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Headword: Ἡροφίλα
Adler number: eta,541
Translated headword: Herophila, Herophile
Vetting Status: high
Translation:
Also [called] Erythraean Sibyl, daughter of Theodorus.[1] She wrote 3 books of Divinations, in epic hexameters;[2] and she came to Rome in the time of the consuls (though others say that of Tarquinius),[3] expecting to make money out of those [prophecies].[4] But since she was given no consideration, she burned two of the books she happened to carry with herself. But the remaining one survived, which was bought by the Romans at a high price.[5]
Greek Original:
Ἡροφίλα, ἡ καὶ Σίβυλλα Ἐρυθραία, Θεοδώρου θυγάτηρ. ἔγραψε βιβλία γ# μαντικὰ ἐπικῶς: καὶ ἦλθεν εἰς Ῥώμην ἐν τοῖς χρόνοις τῶν ὑπάτων, ἄλλοι δὲ Ταρκυνίου, δοκοῦσα χρηματισθήσεσθαι δι' αὐτῶν. ὡς δὲ κατεφρονήθη, τὰς δύο κατέφλεξε βίβλους, ἃς καὶ ἔτυχεν ἐπιφερομένη: περιεσώθη δὲ ἡ λοιπὴ μία, ἥτις καὶ παρὰ τῶν Ῥωμαίων ἐξωνήθη πολλοῦ τιμήματος.
Notes:
[1] For Herophila as the name of the Erythraean Sibyl see again under chi 484, and cf. Hesychius eta829. Varro listed a total of ten Sibyls, and the story reported by the Suda about the Sibylline books is also related by some sources to the Cumaean Sibyl. The two Sibyls are considered identical by Martianus Capella, de Nuptiis [a.k.a. Philologia] 2.8.7.
For the Sibyls see also sigma 361; also beta 560, iota 320, pi 2506, sigma 354, sigma 355, sigma 356, sigma 357, sigma 358, sigma 359, sigma 360.
[2] See lambda 491, sigma 362. Pausanias 10.12.2 also attributes to the Sibyl the authorship of a hymn to Apollo.
[3] Not Tarquinius Superbus (tau 125), the last king of Rome before the foundation of the Republic in 510 BCE, but his predecessor -- possibly grandfather -- Tarquinius Priscus. For another chronological pointer to the sixth century see Nicolaus of Damascus FGrH 90 F67, where Herophila is summoned from Ephesus (sic) by Cyrus of Persia.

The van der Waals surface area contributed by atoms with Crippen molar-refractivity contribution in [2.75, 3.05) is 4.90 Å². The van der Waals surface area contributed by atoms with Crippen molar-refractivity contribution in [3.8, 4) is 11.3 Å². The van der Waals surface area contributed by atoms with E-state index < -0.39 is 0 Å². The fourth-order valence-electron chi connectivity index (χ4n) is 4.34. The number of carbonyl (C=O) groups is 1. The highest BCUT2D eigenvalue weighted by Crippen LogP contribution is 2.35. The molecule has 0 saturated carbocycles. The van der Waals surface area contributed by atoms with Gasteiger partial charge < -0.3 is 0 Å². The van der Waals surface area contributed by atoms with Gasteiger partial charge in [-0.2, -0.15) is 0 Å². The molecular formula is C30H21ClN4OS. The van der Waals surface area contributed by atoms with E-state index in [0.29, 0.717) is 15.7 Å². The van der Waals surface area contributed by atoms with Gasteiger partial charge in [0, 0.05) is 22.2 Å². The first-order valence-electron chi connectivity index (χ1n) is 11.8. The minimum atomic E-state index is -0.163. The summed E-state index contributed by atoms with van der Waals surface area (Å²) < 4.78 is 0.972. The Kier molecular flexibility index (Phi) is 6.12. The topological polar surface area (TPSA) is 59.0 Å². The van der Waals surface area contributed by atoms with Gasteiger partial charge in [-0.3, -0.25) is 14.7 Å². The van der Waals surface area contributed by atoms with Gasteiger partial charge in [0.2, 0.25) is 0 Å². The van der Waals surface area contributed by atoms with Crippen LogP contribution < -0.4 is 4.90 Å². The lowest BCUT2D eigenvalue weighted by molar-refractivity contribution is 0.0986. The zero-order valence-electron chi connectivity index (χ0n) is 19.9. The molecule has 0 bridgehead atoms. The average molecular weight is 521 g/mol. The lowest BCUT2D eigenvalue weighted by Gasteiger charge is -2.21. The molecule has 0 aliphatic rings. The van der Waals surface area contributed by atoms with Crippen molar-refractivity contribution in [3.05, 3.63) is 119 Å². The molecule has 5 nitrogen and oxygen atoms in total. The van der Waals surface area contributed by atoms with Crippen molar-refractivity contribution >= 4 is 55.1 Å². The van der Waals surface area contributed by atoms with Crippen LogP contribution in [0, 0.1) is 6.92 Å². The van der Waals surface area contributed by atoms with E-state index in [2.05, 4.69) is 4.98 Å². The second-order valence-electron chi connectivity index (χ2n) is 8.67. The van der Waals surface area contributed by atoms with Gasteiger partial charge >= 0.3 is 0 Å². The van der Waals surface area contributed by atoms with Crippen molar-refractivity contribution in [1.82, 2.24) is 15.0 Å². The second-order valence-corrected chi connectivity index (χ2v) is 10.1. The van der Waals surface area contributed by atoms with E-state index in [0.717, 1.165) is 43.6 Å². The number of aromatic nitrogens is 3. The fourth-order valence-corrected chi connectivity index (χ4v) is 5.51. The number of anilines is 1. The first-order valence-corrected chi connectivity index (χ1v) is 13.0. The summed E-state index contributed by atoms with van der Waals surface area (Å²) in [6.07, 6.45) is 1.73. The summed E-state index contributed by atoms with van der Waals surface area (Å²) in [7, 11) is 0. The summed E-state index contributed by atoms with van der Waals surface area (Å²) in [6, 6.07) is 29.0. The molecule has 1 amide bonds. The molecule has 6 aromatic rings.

[4] cf. chi 484.
[5] For this account cf. Dionysius of Halicarnassus, Roman Antiquities 4.62 and Aulius Gellius, Attic Nights 1.19, who refer it to the Cumaean Sybil. The book the king agreed to buy, the third of the entire collection, perished in the fire destroying the Capitolium in the time of Sulla (see Pliny the Elder, Natural History 13.27); afterwards, the Roman government would seek for another copy, but to no avail.
Keywords: chronology; economics; gender and sexuality; historiography; history; meter and music; mythology; poetry; religion; women
Translated by: Antonella Ippolito on 24 March 2006@20:44:03.
Vetted by:
Catharine Roth (cosmetics, status) on 25 March 2006@21:19:41.
David Whitehead (tweaks and cosmetics) on 26 March 2006@04:07:54.
David Whitehead (added another headword and note) on 26 March 2006@08:10:12.
David Whitehead (another keyword; tweaking) on 20 December 2012@03:22:53.
Catharine Roth (coding) on 16 September 2018@20:37:44.

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